In addition to the statutory indemnification provisions, Delaware corporations may provide contractual indemnification to its directors and officers, and may "grant indemnification rights beyond those provided by the statute." Hibbert v. Hollywood Park, Inc., 457 A.2d 339, 344 (Del. 1983) (citing Del. Code Ann. tit. 8, § 145(f)). Section 145(f) provides that

[t]he indemnification and advancement of expenses provided by, or granted pursuant to, the other subsections of this section shall not be deemed exclusive of any other rights to which those seeking indemnification or advancement of expenses may be entitled under any bylaw, agreement, vote of stockholders or disinterested directors or otherwise, both as to action in such person's official capacity and as to action in another capacity while holding such office. [Del. Code Ann. tit. 8, § 145(f).]

Thus, a corporation, through a contractual agreement such as its bylaws, may extend the reach of its indemnification.

In accordance with the Delaware General Corporation Law and pursuant to its certificate of incorporation and bylaws, Hometown provides a contractual right to indemnification to its directors, officers, employees, and agents. Specifically, Hometown's certificate of incorporation provides that

[e]ach person who was or is made a party . . . in any action, suit or proceeding . . . by reason of the fact that he or she . . . is or was a director or officer, of the Corporation . . ., whether the basis of such proceeding is alleged action in an official capacity as a director, officer, employee or agent or in any other capacity while serving as a director, officer, employee or agent, shall be indemnified and held harmless by the Corporation to the fullest extent authorized by the Delaware General Corporation Law. [(Emphasis supplied).]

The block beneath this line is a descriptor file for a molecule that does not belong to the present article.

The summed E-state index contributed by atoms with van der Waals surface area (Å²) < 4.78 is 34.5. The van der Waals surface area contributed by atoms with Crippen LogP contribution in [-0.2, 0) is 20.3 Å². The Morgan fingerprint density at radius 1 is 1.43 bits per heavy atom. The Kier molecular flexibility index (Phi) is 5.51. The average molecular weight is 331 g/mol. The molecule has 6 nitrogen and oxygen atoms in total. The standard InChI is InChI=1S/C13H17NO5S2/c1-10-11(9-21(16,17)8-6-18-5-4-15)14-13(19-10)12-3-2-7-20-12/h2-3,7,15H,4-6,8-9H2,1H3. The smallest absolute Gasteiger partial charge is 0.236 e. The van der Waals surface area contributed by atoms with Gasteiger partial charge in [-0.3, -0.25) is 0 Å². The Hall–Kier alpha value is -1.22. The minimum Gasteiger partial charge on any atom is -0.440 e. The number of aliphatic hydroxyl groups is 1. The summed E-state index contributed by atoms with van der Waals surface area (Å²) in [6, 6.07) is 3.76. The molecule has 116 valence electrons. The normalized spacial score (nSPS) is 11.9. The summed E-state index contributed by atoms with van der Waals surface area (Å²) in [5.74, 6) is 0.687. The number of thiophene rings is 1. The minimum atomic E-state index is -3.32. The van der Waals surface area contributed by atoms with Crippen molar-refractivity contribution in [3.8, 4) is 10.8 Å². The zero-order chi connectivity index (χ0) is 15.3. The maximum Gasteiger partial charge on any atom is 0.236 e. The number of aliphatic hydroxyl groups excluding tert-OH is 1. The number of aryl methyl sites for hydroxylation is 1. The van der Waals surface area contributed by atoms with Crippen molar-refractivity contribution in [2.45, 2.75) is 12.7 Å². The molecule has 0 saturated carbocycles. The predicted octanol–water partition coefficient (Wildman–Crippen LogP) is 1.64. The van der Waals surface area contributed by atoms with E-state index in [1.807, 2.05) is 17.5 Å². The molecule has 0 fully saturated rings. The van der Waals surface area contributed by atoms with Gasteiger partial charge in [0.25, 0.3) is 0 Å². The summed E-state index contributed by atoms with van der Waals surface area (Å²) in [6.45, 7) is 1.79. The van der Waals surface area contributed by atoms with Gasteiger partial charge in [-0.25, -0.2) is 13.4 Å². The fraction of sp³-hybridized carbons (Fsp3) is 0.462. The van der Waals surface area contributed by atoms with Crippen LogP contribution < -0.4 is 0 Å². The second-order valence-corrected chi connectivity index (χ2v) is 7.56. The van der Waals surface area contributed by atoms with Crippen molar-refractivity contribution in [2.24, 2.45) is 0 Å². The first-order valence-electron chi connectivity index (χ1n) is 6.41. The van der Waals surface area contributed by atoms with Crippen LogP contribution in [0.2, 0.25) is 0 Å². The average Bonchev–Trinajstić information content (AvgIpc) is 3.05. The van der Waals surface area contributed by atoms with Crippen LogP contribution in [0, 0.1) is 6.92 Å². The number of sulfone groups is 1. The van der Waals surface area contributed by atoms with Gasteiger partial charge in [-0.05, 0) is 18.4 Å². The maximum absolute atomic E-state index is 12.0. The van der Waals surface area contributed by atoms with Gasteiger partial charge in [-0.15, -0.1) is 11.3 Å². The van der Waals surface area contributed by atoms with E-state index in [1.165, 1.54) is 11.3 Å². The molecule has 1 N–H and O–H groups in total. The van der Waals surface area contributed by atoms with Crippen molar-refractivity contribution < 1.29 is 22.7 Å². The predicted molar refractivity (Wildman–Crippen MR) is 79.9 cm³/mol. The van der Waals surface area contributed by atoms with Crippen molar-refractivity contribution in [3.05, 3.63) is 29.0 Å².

Hometown's bylaws further define those indemnification rights. Commonsensically, they reject a blanket grant of indemnity and require a nexus between the acts charged and the actor's status in respect of Hometown. Thus, the bylaws require that Hometown indemnify its directors, officers, employees, and agents, in accordance with and to the full extent permitted by the laws of the State of Delaware as in effect from time to time, if any such person . . . is made or threatened to be made a party to any threatened, pending or completed action, suit or proceeding, . . . by reason of the fact that such person is or was, as the case may be, a director, officer, employee or agent of the Corporation . . . . [(Emphasis supplied).]

Based on these provisions, the trial court found that, in order to seek indemnification as an officer, Zelnick had to show that the Vergopia lawsuit was brought "by reason of the fact that" he served as Hometown's assistant secretary. The trial court concluded as follows: